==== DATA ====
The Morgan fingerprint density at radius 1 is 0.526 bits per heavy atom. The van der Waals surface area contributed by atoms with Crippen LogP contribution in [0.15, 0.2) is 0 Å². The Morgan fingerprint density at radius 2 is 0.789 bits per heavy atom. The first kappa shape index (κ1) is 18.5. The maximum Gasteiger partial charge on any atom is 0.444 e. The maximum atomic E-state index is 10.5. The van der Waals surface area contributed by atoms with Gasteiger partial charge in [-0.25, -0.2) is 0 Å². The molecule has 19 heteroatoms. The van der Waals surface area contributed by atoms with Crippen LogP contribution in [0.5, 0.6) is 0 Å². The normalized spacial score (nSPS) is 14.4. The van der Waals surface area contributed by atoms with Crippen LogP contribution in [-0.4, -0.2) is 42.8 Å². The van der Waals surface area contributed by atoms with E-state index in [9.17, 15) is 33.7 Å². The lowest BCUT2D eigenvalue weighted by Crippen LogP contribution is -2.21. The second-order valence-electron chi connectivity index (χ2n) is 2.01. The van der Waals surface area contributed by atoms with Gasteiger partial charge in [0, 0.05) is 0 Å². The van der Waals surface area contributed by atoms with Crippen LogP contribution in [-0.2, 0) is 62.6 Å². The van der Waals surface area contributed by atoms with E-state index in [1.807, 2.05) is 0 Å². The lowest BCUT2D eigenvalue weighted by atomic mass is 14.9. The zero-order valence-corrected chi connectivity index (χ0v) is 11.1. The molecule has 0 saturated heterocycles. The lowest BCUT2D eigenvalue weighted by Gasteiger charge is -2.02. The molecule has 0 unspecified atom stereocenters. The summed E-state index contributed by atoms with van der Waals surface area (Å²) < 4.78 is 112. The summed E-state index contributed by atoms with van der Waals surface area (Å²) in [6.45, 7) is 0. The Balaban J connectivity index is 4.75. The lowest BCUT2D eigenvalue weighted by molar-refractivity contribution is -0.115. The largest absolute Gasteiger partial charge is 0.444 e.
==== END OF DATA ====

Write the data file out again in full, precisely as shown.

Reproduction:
The Morgan fingerprint density at radius 1 is 0.526 bits per heavy atom. The van der Waals surface area contributed by atoms with Crippen LogP contribution in [0.15, 0.2) is 0 Å². The Morgan fingerprint density at radius 2 is 0.789 bits per heavy atom. The first kappa shape index (κ1) is 18.5. The maximum Gasteiger partial charge on any atom is 0.444 e. The maximum atomic E-state index is 10.5. The van der Waals surface area contributed by atoms with Gasteiger partial charge in [-0.25, -0.2) is 0 Å². The molecule has 19 heteroatoms. The van der Waals surface area contributed by atoms with Crippen LogP contribution in [0.5, 0.6) is 0 Å². The normalized spacial score (nSPS) is 14.4. The van der Waals surface area contributed by atoms with Crippen LogP contribution in [-0.4, -0.2) is 42.8 Å². The van der Waals surface area contributed by atoms with E-state index in [9.17, 15) is 33.7 Å². The lowest BCUT2D eigenvalue weighted by Crippen LogP contribution is -2.21. The second-order valence-electron chi connectivity index (χ2n) is 2.01. The van der Waals surface area contributed by atoms with Gasteiger partial charge in [0, 0.05) is 0 Å². The van der Waals surface area contributed by atoms with Crippen LogP contribution in [-0.2, 0) is 62.6 Å². The van der Waals surface area contributed by atoms with E-state index in [1.807, 2.05) is 0 Å². The lowest BCUT2D eigenvalue weighted by atomic mass is 14.9. The zero-order valence-corrected chi connectivity index (χ0v) is 11.1. The molecule has 0 saturated heterocycles. The lowest BCUT2D eigenvalue weighted by Gasteiger charge is -2.02. The molecule has 0 unspecified atom stereocenters. The summed E-state index contributed by atoms with van der Waals surface area (Å²) < 4.78 is 112. The summed E-state index contributed by atoms with van der Waals surface area (Å²) in [6.45, 7) is 0. The Balaban J connectivity index is 4.75. The lowest BCUT2D eigenvalue weighted by molar-refractivity contribution is -0.115. The largest absolute Gasteiger partial charge is 0.444 e.